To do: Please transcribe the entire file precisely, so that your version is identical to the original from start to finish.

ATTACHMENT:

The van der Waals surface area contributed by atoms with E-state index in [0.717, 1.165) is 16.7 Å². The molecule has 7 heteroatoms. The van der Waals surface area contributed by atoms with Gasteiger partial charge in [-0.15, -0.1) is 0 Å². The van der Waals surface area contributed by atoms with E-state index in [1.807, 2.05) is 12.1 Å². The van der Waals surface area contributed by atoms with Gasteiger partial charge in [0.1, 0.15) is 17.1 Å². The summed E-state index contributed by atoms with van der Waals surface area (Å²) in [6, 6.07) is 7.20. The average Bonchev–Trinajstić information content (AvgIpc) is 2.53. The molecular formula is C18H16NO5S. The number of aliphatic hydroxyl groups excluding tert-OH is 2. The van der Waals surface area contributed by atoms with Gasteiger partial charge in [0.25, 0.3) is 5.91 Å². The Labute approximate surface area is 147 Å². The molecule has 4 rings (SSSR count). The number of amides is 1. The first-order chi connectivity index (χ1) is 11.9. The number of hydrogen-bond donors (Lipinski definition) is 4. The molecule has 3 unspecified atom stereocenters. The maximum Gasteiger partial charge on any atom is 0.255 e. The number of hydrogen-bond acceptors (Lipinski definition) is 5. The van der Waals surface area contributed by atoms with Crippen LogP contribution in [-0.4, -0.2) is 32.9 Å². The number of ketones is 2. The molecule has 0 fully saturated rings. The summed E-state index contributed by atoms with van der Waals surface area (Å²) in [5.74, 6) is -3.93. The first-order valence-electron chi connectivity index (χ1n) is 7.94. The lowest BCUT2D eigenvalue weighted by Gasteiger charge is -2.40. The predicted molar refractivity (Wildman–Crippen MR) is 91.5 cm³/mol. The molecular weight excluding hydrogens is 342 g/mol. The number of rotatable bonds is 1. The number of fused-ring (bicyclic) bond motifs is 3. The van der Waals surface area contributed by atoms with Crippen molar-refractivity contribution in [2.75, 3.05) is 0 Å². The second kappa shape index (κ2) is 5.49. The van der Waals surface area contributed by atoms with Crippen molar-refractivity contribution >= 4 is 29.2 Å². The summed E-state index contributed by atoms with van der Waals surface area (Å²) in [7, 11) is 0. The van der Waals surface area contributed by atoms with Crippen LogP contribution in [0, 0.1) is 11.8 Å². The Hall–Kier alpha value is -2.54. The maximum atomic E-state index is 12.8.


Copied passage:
The van der Waals surface area contributed by atoms with E-state index in [0.717, 1.165) is 16.7 Å². The molecule has 7 heteroatoms. The van der Waals surface area contributed by atoms with Gasteiger partial charge in [-0.15, -0.1) is 0 Å². The van der Waals surface area contributed by atoms with E-state index in [1.807, 2.05) is 12.1 Å². The van der Waals surface area contributed by atoms with Gasteiger partial charge in [0.1, 0.15) is 17.1 Å². The summed E-state index contributed by atoms with van der Waals surface area (Å²) in [6, 6.07) is 7.20. The average Bonchev–Trinajstić information content (AvgIpc) is 2.53. The molecular formula is C18H16NO5S. The number of aliphatic hydroxyl groups excluding tert-OH is 2. The van der Waals surface area contributed by atoms with Gasteiger partial charge in [0.25, 0.3) is 5.91 Å². The Labute approximate surface area is 147 Å². The molecule has 4 rings (SSSR count). The number of amides is 1. The first-order chi connectivity index (χ1) is 11.9. The number of hydrogen-bond donors (Lipinski definition) is 4. The molecule has 3 unspecified atom stereocenters. The maximum Gasteiger partial charge on any atom is 0.255 e. The number of hydrogen-bond acceptors (Lipinski definition) is 5. The van der Waals surface area contributed by atoms with Crippen LogP contribution in [-0.4, -0.2) is 32.9 Å². The number of ketones is 2. The molecule has 0 fully saturated rings. The summed E-state index contributed by atoms with van der Waals surface area (Å²) in [5.74, 6) is -3.93. The first-order valence-electron chi connectivity index (χ1n) is 7.94. The lowest BCUT2D eigenvalue weighted by Gasteiger charge is -2.40. The predicted molar refractivity (Wildman–Crippen MR) is 91.5 cm³/mol. The molecular weight excluding hydrogens is 342 g/mol. The number of rotatable bonds is 1. The number of fused-ring (bicyclic) bond motifs is 3. The van der Waals surface area contributed by atoms with Crippen molar-refractivity contribution in [2.75, 3.05) is 0 Å². The second kappa shape index (κ2) is 5.49. The van der Waals surface area contributed by atoms with Crippen molar-refractivity contribution >= 4 is 29.2 Å². The summed E-state index contributed by atoms with van der Waals surface area (Å²) in [7, 11) is 0. The van der Waals surface area contributed by atoms with Crippen LogP contribution in [0, 0.1) is 11.8 Å². The Hall–Kier alpha value is -2.54. The maximum atomic E-state index is 12.8.